How Do Stingrays Take Care of Their Young?

By Curtis Seubert; Updated April 24, 2017
No matter the age, stingrays are excellent swimmers.

Adult stingrays provide protection for their offspring until the young reach a certain level of physical maturity, somewhere around the age of 3. From birth, however, the young stingrays find their own food, a task made much easier by the fact that they are born naturally good swimmers. Ovoviviparous, stingray give birth to fully-proportioned young, an evolutionary advantage that provides the young stingrays with a better chance at finding nourishment while getting some protection from their adult counterparts.


Stingrays are ovoviviparous, meaning they produce eggs that grow within the mother's body and then hatch either within the body or immediately after release. In fact, the biggest difference between stingrays and the closely related skate is that stingrays give birth to live young while skates lay eggs. The number of young stingrays born in this way depends on the size and age of the mother, with larger females giving birth to larger numbers of young, anywhere between one and 12. Birth tends to occur once a year.

Birth to Maturity

Newly born stingrays swim just as well as their parents, yet have little in way of natural defenses beyond their small, venomous stinging tails. As such, the mothers tend to provide some protection while the young develop, usually until the young rays reach maturity or the young rays learn to hide themselves. In the wild, stingrays tend to live between 15 and 25 years, so it takes about three years for a newly born stingray to reach maturity.


Mother stingrays may provide protection for their young, but the young are able to swim well enough to fend for themselves in terms of finding food. As with most ovoviviparous species, the adult stingrays do not need to spend significant amounts of energy or time caring for and feeding their young. The fact that young stingrays are born fully formed, just to smaller proportions than their adult counterparts, means that they possess the necessary equipment for finding food.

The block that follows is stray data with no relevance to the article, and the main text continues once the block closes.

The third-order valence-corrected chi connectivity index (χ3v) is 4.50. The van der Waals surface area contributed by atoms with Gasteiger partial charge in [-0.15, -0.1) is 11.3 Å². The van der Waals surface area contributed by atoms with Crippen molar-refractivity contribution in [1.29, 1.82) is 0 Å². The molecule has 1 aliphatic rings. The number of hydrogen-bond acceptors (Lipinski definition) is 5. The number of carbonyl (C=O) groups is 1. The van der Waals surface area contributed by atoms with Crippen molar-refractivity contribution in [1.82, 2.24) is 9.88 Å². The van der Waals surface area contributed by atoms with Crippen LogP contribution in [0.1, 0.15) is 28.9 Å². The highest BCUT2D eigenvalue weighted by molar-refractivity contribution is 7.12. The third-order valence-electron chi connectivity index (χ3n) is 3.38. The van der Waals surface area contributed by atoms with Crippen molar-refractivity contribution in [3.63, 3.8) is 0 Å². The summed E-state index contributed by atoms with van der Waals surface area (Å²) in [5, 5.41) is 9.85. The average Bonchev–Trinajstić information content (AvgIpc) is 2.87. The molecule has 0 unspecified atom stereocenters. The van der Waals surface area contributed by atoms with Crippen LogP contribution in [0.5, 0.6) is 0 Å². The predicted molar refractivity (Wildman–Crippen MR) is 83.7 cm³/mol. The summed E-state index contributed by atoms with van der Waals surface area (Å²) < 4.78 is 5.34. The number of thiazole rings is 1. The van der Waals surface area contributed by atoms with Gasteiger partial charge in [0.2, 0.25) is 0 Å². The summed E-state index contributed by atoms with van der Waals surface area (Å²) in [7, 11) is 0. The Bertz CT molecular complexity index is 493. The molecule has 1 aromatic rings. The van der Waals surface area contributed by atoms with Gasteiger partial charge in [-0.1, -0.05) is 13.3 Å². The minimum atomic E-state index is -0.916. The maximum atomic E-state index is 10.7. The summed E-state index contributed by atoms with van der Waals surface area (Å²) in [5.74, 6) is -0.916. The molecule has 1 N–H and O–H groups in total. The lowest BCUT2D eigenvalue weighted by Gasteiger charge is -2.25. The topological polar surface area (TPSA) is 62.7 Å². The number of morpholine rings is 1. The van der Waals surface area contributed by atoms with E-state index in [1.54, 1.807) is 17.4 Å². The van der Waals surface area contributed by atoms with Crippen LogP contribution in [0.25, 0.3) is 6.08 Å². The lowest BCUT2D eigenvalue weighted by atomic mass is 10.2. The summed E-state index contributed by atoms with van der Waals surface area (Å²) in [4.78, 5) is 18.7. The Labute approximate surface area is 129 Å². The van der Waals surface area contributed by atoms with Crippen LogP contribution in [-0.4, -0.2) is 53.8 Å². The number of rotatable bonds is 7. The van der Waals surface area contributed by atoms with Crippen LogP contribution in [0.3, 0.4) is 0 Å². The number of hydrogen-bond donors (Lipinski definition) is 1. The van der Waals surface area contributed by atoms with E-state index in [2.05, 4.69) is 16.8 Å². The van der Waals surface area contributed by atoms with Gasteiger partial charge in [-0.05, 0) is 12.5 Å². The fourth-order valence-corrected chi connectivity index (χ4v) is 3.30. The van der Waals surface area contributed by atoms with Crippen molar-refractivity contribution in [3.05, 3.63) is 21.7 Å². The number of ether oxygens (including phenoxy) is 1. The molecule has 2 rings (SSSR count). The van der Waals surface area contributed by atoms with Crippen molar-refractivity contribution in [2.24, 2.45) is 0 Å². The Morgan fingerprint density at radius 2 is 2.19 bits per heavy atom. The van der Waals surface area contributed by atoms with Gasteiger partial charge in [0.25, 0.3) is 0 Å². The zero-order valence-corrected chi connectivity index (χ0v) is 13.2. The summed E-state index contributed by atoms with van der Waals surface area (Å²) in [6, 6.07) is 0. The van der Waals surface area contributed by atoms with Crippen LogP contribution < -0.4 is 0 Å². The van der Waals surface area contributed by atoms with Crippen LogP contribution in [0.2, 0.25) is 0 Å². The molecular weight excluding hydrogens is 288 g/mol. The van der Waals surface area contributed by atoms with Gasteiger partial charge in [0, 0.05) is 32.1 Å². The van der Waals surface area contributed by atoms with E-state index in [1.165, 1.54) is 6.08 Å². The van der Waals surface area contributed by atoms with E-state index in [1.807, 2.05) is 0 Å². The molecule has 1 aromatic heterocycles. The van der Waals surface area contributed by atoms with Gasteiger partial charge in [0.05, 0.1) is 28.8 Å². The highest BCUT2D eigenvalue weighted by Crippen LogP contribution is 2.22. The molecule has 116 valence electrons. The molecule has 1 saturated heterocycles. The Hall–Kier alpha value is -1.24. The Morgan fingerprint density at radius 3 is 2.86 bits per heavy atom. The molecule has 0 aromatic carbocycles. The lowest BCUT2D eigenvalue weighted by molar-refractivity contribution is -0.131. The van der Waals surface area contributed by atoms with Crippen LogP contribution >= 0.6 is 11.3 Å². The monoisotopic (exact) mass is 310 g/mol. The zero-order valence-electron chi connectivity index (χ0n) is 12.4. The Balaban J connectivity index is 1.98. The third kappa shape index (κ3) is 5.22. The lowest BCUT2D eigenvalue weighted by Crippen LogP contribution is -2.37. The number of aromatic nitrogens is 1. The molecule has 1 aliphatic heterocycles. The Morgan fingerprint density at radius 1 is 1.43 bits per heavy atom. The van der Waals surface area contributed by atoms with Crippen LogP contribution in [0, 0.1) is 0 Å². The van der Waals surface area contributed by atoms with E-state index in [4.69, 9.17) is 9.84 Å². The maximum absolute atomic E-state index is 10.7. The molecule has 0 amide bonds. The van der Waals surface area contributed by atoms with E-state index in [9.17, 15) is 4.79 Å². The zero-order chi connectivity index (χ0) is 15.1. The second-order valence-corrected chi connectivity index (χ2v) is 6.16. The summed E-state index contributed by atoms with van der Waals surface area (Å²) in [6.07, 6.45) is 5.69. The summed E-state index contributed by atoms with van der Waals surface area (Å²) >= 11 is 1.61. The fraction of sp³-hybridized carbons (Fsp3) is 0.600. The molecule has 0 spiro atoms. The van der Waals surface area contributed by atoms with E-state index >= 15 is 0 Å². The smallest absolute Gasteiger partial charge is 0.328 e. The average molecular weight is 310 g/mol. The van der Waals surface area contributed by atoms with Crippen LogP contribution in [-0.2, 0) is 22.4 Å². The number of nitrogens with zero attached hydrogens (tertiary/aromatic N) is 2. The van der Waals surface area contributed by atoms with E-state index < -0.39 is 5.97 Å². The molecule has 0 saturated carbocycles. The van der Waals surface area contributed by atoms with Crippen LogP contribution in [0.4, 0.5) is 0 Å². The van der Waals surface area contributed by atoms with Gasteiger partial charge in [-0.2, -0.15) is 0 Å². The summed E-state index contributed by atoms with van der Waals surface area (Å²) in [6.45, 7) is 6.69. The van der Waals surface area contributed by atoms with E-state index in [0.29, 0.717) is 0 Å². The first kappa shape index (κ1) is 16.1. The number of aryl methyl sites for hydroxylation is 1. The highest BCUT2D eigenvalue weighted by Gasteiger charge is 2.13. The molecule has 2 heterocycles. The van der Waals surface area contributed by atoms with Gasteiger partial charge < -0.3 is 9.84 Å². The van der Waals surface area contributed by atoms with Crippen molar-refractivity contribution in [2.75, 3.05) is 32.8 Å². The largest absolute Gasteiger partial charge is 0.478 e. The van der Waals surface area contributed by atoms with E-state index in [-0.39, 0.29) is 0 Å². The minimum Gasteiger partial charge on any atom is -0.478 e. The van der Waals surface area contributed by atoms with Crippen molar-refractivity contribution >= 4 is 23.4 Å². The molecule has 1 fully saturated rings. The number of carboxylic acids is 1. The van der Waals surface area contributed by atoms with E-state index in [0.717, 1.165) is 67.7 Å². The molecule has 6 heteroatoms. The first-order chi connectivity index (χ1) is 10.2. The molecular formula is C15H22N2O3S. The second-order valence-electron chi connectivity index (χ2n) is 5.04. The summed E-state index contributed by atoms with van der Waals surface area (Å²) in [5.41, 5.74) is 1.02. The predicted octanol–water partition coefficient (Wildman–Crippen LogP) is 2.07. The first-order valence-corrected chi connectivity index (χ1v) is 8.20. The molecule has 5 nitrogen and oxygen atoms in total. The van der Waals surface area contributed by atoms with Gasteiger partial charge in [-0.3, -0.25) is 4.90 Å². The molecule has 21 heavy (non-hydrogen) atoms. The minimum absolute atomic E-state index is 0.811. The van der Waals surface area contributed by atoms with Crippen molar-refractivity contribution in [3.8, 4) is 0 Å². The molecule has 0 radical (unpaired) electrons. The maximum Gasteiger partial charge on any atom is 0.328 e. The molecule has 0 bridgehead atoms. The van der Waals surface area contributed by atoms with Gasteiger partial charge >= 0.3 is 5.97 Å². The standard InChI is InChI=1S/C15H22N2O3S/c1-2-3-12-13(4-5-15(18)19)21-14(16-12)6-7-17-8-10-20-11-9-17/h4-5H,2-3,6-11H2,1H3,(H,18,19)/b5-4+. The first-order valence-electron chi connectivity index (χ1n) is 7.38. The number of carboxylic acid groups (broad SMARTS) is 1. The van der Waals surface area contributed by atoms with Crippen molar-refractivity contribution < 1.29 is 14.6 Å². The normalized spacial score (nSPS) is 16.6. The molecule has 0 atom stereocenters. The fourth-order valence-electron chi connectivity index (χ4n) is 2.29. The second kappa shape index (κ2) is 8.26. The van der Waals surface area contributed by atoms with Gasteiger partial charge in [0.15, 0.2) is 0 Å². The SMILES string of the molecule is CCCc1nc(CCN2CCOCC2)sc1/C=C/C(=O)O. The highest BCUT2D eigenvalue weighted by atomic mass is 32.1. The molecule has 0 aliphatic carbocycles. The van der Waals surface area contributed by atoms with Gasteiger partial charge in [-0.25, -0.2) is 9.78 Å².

In the wild, both adult and young stingrays tend to be nocturnal, hunting at night and sleeping during the day. Stingray mouths are located on the bottom of the animal, so they are bottom-feeders, swimming along the bottom and disturbing sands and mud to find invertebrates, worms and shellfish. Stingrays occasionally eat small fish, clams, shrimps and tunicates. Stingray mouths are suited primarily for crushing their food, with indigestible fragments being spit out.

About the Author

Curtis Seubert started writing professionally in 2008. He has taught writing at universities in the USA and in Japan. Since 2000 he has lived in Japan, teaching English, writing and playing bass. He holds a Master of Arts in English literature with an interdisciplinary emphasis in quantum mechanics.